Sonnet VI: Invocation

Pray now, defilers; pray there is no Hell;
For as you dredge all Greatness through the mire,
Yet fear your acts deserving of Its Fire,
Pray now, to quell this dread you cannot quell.

Pray now; then jeer and mock the Great to sell
Your squalid lie; equate your filth; conspire;
And crave Them all to die.  With shrill desire,
Pray now; deny this Pit that may untell
Your lie–exact Its Payment for your crime.

And I… will pray Its Fires to be true,
That you, the unredeemable, will rue
Its searing brand–unyielding–as you plead,
Demand discarded Grace to intercede,
And beg… and shriek… and burn… for all of time.

This sonnet is part of a short sequence; click here to read it all:

Permalink

Intro 6: Epilogue

Comes now, from the East:
Sun, to turn this evil tide;
Burn it back to Hell.

Permalink

Sonnet V: 1914

See there, what are those pestilent that smother
In the muck? And there, I see, ignored
Within the mire, more are stuck; and Lord!
Behold, one bunches up to bid another

Well! Though unobtrusively, its brother
It disdains with such a tell.  With bored
Enthusiasm, one will slither toward
A wretched thing as if to give the other

An award. But lo! What it intends!
Now can it actually be, to grant
The other honours and a meaningless
Degree? How sweet, if my corrupted friends
Would slyly acquiesce, to grant me scanty
Honours with an automatic yes.

This sonnet is part of a short sequence; click here to read it all:

Permalink

Intro 5: Strange Days

I fell upon, particularly strange
These shores wherein I found myself marooned
Instead of somewhere infinitely light.

My voyage, it began capriciously.
And, though within it lives embedded form,
Possesses also an embedded soul.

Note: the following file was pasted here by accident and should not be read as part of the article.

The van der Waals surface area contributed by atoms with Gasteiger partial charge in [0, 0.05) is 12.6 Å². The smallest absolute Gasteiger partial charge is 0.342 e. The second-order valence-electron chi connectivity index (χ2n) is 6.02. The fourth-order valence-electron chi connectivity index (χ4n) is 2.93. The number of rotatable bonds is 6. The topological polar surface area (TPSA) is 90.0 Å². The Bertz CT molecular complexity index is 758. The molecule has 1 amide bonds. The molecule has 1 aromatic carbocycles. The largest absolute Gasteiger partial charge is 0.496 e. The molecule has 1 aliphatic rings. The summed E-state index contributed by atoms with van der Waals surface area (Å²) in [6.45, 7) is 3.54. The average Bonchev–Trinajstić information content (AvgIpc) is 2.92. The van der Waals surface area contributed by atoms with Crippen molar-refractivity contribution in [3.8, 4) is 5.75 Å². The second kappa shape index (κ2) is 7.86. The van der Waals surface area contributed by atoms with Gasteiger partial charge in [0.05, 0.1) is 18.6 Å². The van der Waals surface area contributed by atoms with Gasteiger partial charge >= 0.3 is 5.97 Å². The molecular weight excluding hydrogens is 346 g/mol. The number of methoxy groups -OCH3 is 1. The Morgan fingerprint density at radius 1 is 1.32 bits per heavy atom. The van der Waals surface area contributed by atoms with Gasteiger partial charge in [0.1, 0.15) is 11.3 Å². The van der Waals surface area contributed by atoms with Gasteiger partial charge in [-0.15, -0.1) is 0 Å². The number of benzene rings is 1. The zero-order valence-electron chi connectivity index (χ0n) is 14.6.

Permalink

Sonnet IV: Heirs

Ye Gods: Ye Old and New, and Yet Unborn,
Ye need not climb with Armies of Your Own
To banish each corruption from its Throne;
But light from soul to soul, and each adorn

With Grace; and watch as true believers borne
Will magnify the knowing and the known
Until they have unnumbered billions sown.
And someday, to their young, will point and warn:

See there, my daughters and my sons, that stain
There, crawling nearly lifeless on our height?
Dare you believe it thought it had free reign
To tear down what was Beautiful and Right?

And all the youth will laugh, and never see
How such a foolish thing… could ever be:

This sonnet is part of a short sequence; click here to read it all:

Permalink

Intro 4: If Only

I expected five.  But for some unknown reason, four came before three, shortly after two.  And that told the whole story.  As well as five could. Reading them over, I sometimes see a fifth there, and sometimes I don’t.

Permalink

Continue reading

Sonnet III: Scions

More tragic still are They Who, yet unborn,
May never be; or Who, once born were not
To ever see what prize Their Birthright bought.
Olympian, Their Blood aflame; yet mourn

They not, for know They not, how They were torn
From out Their Mothers’ Arms while still She fought,
Believing They, with Holy Blood, could naught
But thrive. They know Their Legacy as scorn;

Yet not why They, your legions, chafe to join.
‘Til you, upon Their Mothers’ Throne, decree
And point “This is a god; and this is not.”
Defining ugliness as beauty, point
And sneer “Art thou as beautiful as we?”
But fear to know the answer you have wrought.

This sonnet is part of a short sequence; click here to read it all:

Permalink